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The 19-year-old candidate

In many ways, 19-year-old Gerald Washington isn’t all that different from the thousands of other students at Pensacola State College. When The Pulse caught up with him this week, the second-year pre-law student was in the library, in between classes. The one big difference? He filed this week to run for Escambia County Superintendent of Schools.


The position comes with a lot of responsibility. The superintendent is essentially the CEO of the county’s school system, tasked with managing more than 60 schools and programs as well as more than 5,000 employees. It’s a position typically sought by longtime administrators two or three times Washington’s age.

However, after just a few minutes, it’s clear that Washington’s candidacy isn’t a prank or a stunt. The 2014 Booker T. Washington High School graduate speaks with passion and a clear command of the issues. He says he’s been thinking about running since his junior year of high school. “I want to be an advocate for the socioeconomically challenged,” says Washington. “Forty-two percent of the students in this school district are what we call socioeconomically challenged, which means they receive some sort of public assistance.” Citing his own upbringing, Washington said that he doesn’t think district leaders have an understanding of the challenges many students face at home.

To expand the opportunities available to students, Washington wants to create a comprehensive workforce education program, expanding the specialized career academies and applied curriculum currently available at select schools. Washington credits his high school’s Health Sciences Academy and E-Commerce/Marketing Academy with giving him a leg up, helping him earn a position as a student teller with Pen Air Federal Credit Union.pgc-gwashington3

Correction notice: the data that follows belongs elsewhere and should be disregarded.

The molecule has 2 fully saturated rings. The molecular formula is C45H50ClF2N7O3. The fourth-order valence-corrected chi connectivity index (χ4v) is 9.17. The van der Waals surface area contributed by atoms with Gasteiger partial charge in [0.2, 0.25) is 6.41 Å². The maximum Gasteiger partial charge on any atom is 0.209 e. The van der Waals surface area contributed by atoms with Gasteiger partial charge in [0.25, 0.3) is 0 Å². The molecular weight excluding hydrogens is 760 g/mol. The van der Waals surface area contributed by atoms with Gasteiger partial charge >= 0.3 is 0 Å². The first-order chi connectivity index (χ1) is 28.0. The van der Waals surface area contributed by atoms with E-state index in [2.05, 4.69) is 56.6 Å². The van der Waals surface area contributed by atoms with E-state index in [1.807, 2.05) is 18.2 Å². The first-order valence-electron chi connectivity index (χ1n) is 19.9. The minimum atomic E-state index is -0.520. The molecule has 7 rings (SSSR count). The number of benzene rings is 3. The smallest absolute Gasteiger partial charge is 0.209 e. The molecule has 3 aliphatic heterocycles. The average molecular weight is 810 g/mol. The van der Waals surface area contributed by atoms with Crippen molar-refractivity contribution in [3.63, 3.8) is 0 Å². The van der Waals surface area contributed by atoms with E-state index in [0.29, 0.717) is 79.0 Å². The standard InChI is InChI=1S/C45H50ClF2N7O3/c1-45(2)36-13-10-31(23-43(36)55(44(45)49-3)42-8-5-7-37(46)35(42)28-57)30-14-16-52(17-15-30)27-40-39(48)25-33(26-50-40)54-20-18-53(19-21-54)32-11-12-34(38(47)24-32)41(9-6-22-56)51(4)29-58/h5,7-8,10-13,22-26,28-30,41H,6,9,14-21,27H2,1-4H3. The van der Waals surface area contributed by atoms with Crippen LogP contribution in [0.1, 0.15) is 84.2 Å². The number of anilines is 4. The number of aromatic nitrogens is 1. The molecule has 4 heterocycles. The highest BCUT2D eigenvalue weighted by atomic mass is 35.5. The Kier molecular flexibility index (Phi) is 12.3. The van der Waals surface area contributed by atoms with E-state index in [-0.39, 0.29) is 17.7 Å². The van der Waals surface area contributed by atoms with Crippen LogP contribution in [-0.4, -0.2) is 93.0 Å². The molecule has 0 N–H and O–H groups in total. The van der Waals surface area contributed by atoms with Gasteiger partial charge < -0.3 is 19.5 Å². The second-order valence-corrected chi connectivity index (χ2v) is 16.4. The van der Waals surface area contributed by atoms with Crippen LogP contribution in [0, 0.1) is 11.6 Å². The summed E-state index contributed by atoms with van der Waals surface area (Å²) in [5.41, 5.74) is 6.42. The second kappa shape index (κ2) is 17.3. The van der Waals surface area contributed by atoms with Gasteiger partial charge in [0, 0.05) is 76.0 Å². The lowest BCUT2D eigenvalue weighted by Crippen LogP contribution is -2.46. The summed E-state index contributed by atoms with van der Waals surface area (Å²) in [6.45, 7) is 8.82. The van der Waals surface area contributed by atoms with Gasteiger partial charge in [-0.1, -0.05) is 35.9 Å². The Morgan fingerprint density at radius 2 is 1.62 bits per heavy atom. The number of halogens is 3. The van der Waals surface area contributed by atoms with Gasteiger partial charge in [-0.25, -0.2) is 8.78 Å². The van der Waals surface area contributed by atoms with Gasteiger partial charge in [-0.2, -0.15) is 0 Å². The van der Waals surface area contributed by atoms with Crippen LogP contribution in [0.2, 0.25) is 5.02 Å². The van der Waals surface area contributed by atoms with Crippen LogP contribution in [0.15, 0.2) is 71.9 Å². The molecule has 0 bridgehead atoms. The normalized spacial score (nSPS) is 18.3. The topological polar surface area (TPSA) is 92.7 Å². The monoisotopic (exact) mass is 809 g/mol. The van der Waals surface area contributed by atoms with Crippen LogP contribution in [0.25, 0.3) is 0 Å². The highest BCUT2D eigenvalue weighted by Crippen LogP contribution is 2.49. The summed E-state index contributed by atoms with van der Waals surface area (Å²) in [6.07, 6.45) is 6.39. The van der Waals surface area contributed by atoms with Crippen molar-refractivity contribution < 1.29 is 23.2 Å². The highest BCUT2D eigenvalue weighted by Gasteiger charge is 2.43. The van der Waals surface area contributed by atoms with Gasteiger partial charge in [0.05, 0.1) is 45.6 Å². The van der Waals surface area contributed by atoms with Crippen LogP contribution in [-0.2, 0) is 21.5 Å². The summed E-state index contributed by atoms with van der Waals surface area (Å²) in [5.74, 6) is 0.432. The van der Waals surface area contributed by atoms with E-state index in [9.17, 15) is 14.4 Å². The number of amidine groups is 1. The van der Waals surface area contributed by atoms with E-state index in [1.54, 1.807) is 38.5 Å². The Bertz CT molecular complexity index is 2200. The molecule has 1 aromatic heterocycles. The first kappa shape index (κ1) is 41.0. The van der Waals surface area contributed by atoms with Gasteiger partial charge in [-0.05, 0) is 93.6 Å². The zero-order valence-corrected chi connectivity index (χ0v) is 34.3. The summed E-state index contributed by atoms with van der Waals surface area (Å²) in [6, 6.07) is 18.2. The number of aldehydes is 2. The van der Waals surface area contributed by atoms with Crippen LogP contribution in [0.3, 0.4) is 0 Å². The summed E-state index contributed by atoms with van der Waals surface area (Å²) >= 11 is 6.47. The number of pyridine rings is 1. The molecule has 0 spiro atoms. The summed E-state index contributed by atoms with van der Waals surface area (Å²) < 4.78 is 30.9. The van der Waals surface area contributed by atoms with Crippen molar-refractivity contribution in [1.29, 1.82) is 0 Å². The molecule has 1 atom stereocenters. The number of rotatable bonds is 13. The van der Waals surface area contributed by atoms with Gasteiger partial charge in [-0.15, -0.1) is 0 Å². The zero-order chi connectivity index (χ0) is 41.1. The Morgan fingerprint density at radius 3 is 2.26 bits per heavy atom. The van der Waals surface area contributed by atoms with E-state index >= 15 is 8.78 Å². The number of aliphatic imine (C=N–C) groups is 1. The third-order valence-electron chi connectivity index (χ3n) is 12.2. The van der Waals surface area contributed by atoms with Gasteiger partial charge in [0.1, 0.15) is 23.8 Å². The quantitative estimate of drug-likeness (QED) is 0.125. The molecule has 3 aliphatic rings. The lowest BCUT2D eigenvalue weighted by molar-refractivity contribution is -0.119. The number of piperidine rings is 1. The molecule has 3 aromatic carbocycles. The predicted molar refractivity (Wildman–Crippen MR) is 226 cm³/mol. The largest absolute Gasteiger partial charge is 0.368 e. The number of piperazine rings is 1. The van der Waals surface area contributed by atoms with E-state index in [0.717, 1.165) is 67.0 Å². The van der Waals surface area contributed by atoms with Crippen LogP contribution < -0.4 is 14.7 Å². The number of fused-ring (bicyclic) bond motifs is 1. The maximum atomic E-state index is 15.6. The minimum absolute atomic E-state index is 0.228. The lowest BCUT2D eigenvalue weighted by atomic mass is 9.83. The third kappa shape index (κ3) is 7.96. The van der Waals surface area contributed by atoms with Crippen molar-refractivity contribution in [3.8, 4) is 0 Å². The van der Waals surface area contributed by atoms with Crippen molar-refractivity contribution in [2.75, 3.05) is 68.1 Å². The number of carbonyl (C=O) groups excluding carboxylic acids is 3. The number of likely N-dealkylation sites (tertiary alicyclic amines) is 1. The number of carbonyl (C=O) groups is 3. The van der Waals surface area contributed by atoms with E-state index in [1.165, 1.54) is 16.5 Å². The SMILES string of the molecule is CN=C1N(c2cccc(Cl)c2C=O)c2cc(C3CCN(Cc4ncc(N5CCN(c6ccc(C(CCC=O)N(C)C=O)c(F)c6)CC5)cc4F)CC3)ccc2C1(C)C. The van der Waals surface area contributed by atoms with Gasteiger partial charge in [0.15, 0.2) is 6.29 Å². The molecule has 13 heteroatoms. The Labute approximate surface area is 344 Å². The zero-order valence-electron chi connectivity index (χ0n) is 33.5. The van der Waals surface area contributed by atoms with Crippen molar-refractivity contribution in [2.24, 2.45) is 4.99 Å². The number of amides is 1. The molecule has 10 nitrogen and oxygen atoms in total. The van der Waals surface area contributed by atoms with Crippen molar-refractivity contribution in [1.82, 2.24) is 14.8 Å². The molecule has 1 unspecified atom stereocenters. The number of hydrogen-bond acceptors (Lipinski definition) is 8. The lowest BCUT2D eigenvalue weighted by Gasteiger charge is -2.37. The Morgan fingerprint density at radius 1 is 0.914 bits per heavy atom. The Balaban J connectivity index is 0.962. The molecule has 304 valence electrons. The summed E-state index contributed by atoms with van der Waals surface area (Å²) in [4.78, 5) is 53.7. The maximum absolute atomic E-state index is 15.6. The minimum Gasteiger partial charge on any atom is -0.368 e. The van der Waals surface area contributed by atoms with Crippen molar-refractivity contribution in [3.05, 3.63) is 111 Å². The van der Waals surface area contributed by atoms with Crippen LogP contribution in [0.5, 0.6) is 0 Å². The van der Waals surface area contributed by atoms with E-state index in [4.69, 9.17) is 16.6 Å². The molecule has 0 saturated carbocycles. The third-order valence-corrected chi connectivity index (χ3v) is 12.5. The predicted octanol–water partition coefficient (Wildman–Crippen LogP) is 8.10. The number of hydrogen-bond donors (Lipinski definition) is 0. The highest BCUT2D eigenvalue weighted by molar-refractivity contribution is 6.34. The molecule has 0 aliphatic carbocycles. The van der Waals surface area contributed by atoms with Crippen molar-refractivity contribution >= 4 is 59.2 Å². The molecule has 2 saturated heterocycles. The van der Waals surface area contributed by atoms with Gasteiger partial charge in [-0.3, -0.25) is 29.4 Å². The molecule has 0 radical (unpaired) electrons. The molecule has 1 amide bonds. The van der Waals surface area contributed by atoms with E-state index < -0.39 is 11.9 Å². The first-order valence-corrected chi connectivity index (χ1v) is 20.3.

While he clearly disagrees with incumbent superintendent Malcolm Thomas on some issues, Washington is quick to give credit where he feels it is due. “I commend Malcolm Thomas for the job that he’s done,” he says. “He has made numerous small strides for the school district. But I think I can make larger strides and create a more innovative school district.” Asked about Thomas’ closures of small, predominately inner-city neighborhood schools like Hallmark, Spencer Bibbs, and Allie Yniestra, Washington spoke highly of the decision. Contrasting the older facilities of the shuttered schools to the newly-built Global Learning Academy, the school to which many inner-city students were redistricted, Washington says the decision “overall was a good move.”

Even if voters are willing to overlook his age, Washington’s at a numerical disadvantage. He’s running as a Democrat in a county where registered Republicans outnumber Democrats by more than 16,000. “My plan is to have a better plan than anyone else,” says Washington. “I think I could win over the Republican party.”

Washington also says he wants to be an advocate for teachers, administrators, and other support personnel. He wants to look at starting salaries for teachers, which he points to as some of the lowest in the state. In order to fund increases, Washington said he would look to cut back on what he called “non-essential district personnel.”

Some have suggested that maybe he should aim his sights a little lower and consider running instead for a seat on the school board, but Washington says he “doesn’t want to sit behind a desk at the J.E. Hall Center.” If elected, he plans to spend as much time as possible “making rounds” at the district’s schools. In addition to evaluating teachers and administrators, he says he’d like to spend time working — “Undercover Boss” style — as a bus driver, food service worker, or substitute teacher. “If you don’t do the work, you won’t understand what our educators face every day,” he says.